5- The Secret of the Prayer of the Heart
Within her teaching on the Prayer of the Heart, it is important to stop and ponder on various important elements, a salient one being to understand the difference between the action of the human being (with the general help of the grace of God) and the direct personal action of God in him. This is of paramount importance in the Church. Granted, many do pray. Even the Catechism of the Catholic Church acknowledges the existence of a new phenomena: prayer groups spreading throughout the globe, which ironically reveal there is an undeniable thirst for God. But have they learned how to pray? Do we understand that prayer could be radically changed by knowing exactly what God is waiting for us to do? Do we appreciate the immense fund of graces that God desires to pour into us in order to sanctify us? Even from St Teresa we learn that there are at least two ways of attending Mass: one in prayer and one not in prayer (see previous chapters). Similarly, she illustrates how vocal prayer should be transfigured from within. Surely the value of this teaching and discernment cannot be doubted.
In sum we cannot simply have a prayer group, or personally pray at random. St Teresa firmly believes that it is necessary we learn to pray. This, in turn, entails the need for many formators in the art and theology of Prayer. We learn from the Saint that we can simply sit still and wait in faith for the grace of God. She reveals that there are triggers for the Grace of God, and that the main one is to offer ourselves to God, like a little child.
6- Spiritual Theology and Theology
In the light of St.Teresa, Doctor of the Church, what can we do for the future? How can we go about building it? The following are some suggestions:
Before anything else, in order to change the world we need to “change” Theology, in the sense of reforming it, improving it. We need to resurrect it from within! We need a rebirth from its ashes of “monastic theology” or better said “prophetic theology” or “integral theology” (in the sense of complete, wholesome). If we examine this more closely, we notice that what really governs the Church is “Theology”. Our universities, in their secular and intellectual way, reduce Theology to a dessicated shell of its true glory! Science is necessary and will always remain so! But science of what? A study of spiritual life is of the essence. It cannot be neglected. If we want to reform Theology, we first need to reform “Spiritual Theology” (or mysticism), for without it nothing really valuable and lasting can result! Without Spiritual Theology all that we accomplish is to produce empty sounds signifying nothing: “If I speak in the tongues of men or of angels, but do not have love, I am only a resounding gong or a clanging cymbal. (1 Co 13:1)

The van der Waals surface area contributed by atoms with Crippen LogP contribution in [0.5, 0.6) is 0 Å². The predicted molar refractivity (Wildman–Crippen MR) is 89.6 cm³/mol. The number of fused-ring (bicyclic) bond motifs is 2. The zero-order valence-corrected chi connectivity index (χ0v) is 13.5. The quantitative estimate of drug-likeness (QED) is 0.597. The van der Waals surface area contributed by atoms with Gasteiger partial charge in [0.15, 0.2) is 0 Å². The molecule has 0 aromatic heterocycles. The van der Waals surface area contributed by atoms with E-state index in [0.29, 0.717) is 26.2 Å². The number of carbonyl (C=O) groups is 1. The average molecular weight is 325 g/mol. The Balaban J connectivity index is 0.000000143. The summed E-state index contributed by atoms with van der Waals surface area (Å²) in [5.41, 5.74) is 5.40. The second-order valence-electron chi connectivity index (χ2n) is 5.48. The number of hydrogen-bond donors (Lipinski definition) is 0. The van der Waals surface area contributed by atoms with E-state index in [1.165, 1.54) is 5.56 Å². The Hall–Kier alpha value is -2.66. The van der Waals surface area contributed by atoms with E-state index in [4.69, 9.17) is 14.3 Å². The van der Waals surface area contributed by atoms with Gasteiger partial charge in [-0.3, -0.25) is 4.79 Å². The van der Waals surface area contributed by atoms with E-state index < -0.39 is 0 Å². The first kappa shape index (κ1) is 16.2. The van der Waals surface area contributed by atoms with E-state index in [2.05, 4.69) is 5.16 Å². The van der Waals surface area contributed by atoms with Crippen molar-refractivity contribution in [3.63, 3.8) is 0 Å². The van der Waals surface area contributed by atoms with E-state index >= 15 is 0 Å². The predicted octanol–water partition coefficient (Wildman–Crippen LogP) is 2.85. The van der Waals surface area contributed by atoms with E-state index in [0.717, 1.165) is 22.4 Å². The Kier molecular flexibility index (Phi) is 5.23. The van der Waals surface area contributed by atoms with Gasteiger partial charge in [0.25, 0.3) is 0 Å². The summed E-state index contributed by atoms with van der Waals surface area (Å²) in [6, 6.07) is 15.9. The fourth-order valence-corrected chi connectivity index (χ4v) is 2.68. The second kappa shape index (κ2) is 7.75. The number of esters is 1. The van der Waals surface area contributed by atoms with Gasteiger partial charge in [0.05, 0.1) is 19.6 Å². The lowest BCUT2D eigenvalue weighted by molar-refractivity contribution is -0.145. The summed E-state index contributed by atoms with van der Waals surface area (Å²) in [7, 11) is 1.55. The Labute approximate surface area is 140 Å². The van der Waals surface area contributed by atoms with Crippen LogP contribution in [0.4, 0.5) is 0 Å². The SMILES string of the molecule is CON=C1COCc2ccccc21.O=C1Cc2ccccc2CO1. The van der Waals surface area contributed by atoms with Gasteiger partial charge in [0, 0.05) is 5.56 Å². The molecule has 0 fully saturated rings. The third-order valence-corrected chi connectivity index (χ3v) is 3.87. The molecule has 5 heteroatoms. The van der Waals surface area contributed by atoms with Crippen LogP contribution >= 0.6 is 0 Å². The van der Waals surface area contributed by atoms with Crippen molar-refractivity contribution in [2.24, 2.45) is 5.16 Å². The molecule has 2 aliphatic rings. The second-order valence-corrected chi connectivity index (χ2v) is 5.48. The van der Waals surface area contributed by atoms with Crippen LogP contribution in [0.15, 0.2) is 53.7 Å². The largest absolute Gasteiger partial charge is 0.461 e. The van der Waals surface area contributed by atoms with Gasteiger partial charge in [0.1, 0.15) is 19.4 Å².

In my humble eyes, this is what St Teresa of Avila says, as a Doctor of the Church, to Theology. If we want any future, we need a theology that is alive from within, a theology that has at its centre a meeting, one to One, with Jesus the Risen Lord and helps us to reach union with him.
If we want a future for Theology, there is a definite need to pay attention to the modus operandi of theology: even if it seems an implicit aspect of Theology (almost unconscious in the theologian), it is a central aspect! It shapes the way we understand our faith and how we live it! It is according to this implicit way that Theology dictates to all of us, from the humblest catechist to the Pope, how to think our faith and how to act accordingly. Let us just hypothesize for one moment: if “Prophetic Theology” or “Integral Theology” were able to rise from its ashes, try to enumerate all the good things that could be extracted from it in the Church! This ironically is the powerful message of St Teresa to Theology: where it seems almost impossible to see this Phoenix rising from its ashes, she insists that it must. Why? Because the state of Spiritual Theology today is highly questionable. While, the Church is the one who guides us, as from above, showering her wisdom over everything, it is Spiritual Theology that re-forms, re-builds, also from above, from God, all things, including Theology itself. Spiritual Theology will be able to beget Theology from within, establishing bridges between the Church and Theology as we know it today. By so doing, Divine life will be revived in us, will flow in our veins and we will flourish.